Reviewed by Randy Rosenthal
Whenever I mention to a friend of mine that I’m reading the new Roberto Bolaño book, he always says, “How does someone who died in 2003 keep coming out with new books?” I explain that most of the parade of Bolaño books that readers have been bombarded with over the past five years are translations of earlier works. But like New Directions’ previous Bolaño release, Between Parentheses, The Secret of Evil is different from the novellas, novels, and short story collections that make up the Bolaño canon. The preliminary note to the book explains that the volume gathers stories and sketches taken from over fifty files found on Bolaño’s computer after his death. There are a few full-fledged stories, but much of The Secret of Evil consists of vignettes, re-creations of murder stories Bolaño read in newspapers, memoir, and fictionalized narratives. Though all of the pieces reaffirm Bolaño’s preeminence, all revolving around “the possibility of fear,” many works do feel incomplete. But that doesn’t matter, because as Bolaño says in the title piece, “It’s incomplete, because stories like this don’t have an ending.”
In his family’s first apartment in Mexico City, a seventeen-year-old Bolaño tries his hand at writing —“something awful, probably”— while listening to the groans of his neighbors having sex. “Old Man of the Mountain” is a version of The Savage Detectives condensed into three pages. One piece, “Scholars of Sodom,” is Bolaño’s musings about V.S. Naipaul’s essay expressing disgust with Argentineans due to their macho practice of sodomizing their women. In “The Colonel’s Son,” which was first published in Granta, Bolaño describes the complete plot of a bad zombie movie as a metaphor for his autobiography. In “Muscles,” a body-builder reads the pre-Socratic philosophers every morning over a gigantic breakfast, telling his sister, “Listen to what this son of a bitch Diogenes of Apollonia says.” “Labyrinth,” which was published this year in the New Yorker and is perhaps the longest piece in the collection, reconstructs a story from a photograph of French intellectuals. In the story “The Secret of Evil,” an American journalist living in Paris is woken up in the middle of the night by a mysterious caller who wants to meet in a café in order to pass on some information. That’s all. And that’s why The Secret of Evil is so seductively good. Paragraphs demand to be reread, because they give you the feeling that you’ve missed something. You did miss something, but you won’t find it in the printed words. It’s the space around the words where you’ll find the answer.
Many pieces display Bolaño’s deliciously peculiar style of literary criticism, like “Vagrancies of the Literature of Doom” (first published in Between Parentheses): “Seen as a closet or basement, [Roberto] Alt’s work is fine. Seen as the main room of the house, it’s a macabre joke. Seen as the kitchen, it promises food poisoning. Seen as the bathroom, it’ll end up giving us scabies. Seen as the library, it’s a guarantee of the destruction of literature.” The piece “Sevilla Kills Me,” a lecture on the new Latin American literature—translated sections of which were published in Craig Epplin’s essay in the first issue of The Coffin Factory, as well as Between Parentheses—shows both Bolaño’s humor as he jokes with the emotions of the young writers listening to him, and his precision of intellect: “Where does the new Latin American literature come from? The answer is very simple. It comes from fear. It comes from the terrible (and in a certain way fairly understandable) fear of working in an office and selling cheap trash on the Paseo Ahumada.”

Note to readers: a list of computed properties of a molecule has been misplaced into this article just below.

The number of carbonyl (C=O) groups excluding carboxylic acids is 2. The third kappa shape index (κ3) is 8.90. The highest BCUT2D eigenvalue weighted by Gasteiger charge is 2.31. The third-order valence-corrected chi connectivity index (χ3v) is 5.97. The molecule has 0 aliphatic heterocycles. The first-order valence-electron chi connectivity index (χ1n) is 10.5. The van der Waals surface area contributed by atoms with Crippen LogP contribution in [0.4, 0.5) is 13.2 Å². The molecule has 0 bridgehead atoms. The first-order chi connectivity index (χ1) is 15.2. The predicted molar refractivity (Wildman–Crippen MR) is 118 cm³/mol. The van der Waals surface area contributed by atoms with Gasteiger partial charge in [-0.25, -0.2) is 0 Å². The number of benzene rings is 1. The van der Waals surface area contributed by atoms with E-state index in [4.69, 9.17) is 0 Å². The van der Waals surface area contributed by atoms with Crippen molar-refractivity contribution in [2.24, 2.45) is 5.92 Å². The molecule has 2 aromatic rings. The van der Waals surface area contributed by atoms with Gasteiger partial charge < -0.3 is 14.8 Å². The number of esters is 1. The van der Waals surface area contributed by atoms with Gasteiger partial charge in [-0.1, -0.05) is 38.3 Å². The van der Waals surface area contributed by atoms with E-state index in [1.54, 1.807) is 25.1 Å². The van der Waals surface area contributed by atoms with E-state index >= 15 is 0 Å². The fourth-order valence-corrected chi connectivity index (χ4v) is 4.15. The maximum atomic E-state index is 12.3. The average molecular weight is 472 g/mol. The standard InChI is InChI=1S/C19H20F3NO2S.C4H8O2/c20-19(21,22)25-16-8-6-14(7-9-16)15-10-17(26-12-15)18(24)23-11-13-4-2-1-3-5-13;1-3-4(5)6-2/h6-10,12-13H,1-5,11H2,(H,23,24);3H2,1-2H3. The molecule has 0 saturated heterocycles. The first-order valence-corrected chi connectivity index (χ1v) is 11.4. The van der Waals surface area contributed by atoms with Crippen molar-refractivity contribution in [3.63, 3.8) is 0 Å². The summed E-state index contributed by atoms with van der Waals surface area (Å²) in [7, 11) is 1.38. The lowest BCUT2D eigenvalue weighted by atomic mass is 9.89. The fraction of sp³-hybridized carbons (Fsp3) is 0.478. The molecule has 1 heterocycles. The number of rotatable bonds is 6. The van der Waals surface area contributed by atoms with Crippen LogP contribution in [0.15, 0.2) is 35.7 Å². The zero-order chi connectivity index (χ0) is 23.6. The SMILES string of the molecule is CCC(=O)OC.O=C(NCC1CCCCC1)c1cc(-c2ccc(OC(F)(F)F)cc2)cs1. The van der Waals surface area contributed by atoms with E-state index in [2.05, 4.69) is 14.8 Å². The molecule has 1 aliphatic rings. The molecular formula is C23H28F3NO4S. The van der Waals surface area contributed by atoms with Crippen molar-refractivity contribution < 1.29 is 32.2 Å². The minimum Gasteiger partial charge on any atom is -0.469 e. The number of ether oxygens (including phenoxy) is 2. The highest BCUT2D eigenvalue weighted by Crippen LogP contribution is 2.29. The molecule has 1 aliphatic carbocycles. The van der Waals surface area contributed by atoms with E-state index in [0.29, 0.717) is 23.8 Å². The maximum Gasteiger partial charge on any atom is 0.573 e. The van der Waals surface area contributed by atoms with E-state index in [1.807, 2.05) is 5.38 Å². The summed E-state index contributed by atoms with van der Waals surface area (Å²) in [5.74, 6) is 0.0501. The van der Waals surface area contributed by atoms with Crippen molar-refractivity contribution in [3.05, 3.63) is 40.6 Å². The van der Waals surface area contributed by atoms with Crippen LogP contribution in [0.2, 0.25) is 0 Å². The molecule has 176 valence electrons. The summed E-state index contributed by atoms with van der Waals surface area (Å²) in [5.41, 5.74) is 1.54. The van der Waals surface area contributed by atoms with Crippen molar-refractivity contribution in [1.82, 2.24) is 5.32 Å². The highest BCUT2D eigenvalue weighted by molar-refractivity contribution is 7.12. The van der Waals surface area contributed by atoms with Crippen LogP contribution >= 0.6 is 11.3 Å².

Some pieces are straight memoir, such as “I Can’t Read,” which describes Bolaño’s first trip back to Chile after being away for twenty-five years, when Bolaño’s son Lautaro, in a dream-like state, urinates into a swimming pool as a “physical way of acknowledging” that if Bolaño had been killed in Chile in 1974, then Lautaro wouldn’t have been born. In “Death of Ulises,” we see the mix of fiction and non-fiction that embodies Bolaño’s style—the genre which Bolaño hijacked, tucked under his arm, and ran for the end-zone—with lines like: “Our hero Arturo Belano, dear readers, is forty-six by this stage, and as you all know, or should know, his liver, his pancreas and even his colon are in a bad way, but he still knows how to box, and he’s sizing up the voluminous figure in front of him.” Perhaps the best piece in the collection is “Beach,” which we want to be autobiographical, but which Bolaño’s wife has insisted is fiction. “Beach,” previously published in Granta and also in Between Parentheses, is a five page sentence about heroin withdrawal, which is why it is initially fascinating—was Bolaño ever a junkie? No, says his wife—but the piece is ultimately a gem because the story is really about “a man of thirty-five who had nothing at all but who was recovering his will and his courage and who knew that he would live a while longer.”
If you’ve never read Bolaño before, then first of all, shame on you, and second, pick up one of his short story collections, The Return and Last Evenings on Earth, and his massive novels, The Savage Detectives and 2666. Everyone has to read 2666. If you’ve read all these, then move on to the half-dozen slim noir novels, By Night in Chile, Distant Star, Monsieur Pain, Amulet, The Third Reich, and the Skating Rink. But if you’re a Bolaño freak, as we all should be, then The Secret of Evil is a necessity and you’ll want to read it right away.
Translated by Chris Andrews, with Natasha Wimmer
New Directions May 2012